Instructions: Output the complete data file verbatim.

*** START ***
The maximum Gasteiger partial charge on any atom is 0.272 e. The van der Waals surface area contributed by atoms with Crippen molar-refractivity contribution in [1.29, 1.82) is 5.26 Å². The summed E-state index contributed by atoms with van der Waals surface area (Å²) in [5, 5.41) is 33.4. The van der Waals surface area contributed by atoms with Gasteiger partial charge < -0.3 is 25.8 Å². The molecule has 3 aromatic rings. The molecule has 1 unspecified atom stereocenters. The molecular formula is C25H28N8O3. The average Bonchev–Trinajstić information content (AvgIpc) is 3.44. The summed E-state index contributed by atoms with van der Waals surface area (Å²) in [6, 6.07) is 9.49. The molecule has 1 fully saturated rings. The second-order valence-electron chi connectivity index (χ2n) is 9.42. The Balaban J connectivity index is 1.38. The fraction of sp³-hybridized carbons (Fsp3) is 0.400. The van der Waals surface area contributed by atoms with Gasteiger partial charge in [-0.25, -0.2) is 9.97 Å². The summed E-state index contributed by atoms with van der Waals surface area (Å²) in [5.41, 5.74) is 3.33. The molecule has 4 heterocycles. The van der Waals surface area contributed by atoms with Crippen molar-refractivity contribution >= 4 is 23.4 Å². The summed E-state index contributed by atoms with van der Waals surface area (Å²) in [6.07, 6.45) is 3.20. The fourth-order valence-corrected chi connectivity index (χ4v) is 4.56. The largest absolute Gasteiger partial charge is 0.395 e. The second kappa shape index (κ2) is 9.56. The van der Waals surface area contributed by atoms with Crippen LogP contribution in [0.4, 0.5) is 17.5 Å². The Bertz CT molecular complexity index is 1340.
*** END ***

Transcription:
The maximum Gasteiger partial charge on any atom is 0.272 e. The van der Waals surface area contributed by atoms with Crippen molar-refractivity contribution in [1.29, 1.82) is 5.26 Å². The summed E-state index contributed by atoms with van der Waals surface area (Å²) in [5, 5.41) is 33.4. The van der Waals surface area contributed by atoms with Gasteiger partial charge < -0.3 is 25.8 Å². The molecule has 3 aromatic rings. The molecule has 1 unspecified atom stereocenters. The molecular formula is C25H28N8O3. The average Bonchev–Trinajstić information content (AvgIpc) is 3.44. The summed E-state index contributed by atoms with van der Waals surface area (Å²) in [6, 6.07) is 9.49. The molecule has 1 fully saturated rings. The second-order valence-electron chi connectivity index (χ2n) is 9.42. The Balaban J connectivity index is 1.38. The fraction of sp³-hybridized carbons (Fsp3) is 0.400. The van der Waals surface area contributed by atoms with Gasteiger partial charge in [-0.25, -0.2) is 9.97 Å². The summed E-state index contributed by atoms with van der Waals surface area (Å²) in [5.41, 5.74) is 3.33. The molecule has 4 heterocycles. The van der Waals surface area contributed by atoms with Crippen molar-refractivity contribution >= 4 is 23.4 Å². The summed E-state index contributed by atoms with van der Waals surface area (Å²) in [6.07, 6.45) is 3.20. The fourth-order valence-corrected chi connectivity index (χ4v) is 4.56. The largest absolute Gasteiger partial charge is 0.395 e. The second kappa shape index (κ2) is 9.56. The van der Waals surface area contributed by atoms with Crippen LogP contribution in [0.4, 0.5) is 17.5 Å². The Bertz CT molecular complexity index is 1340.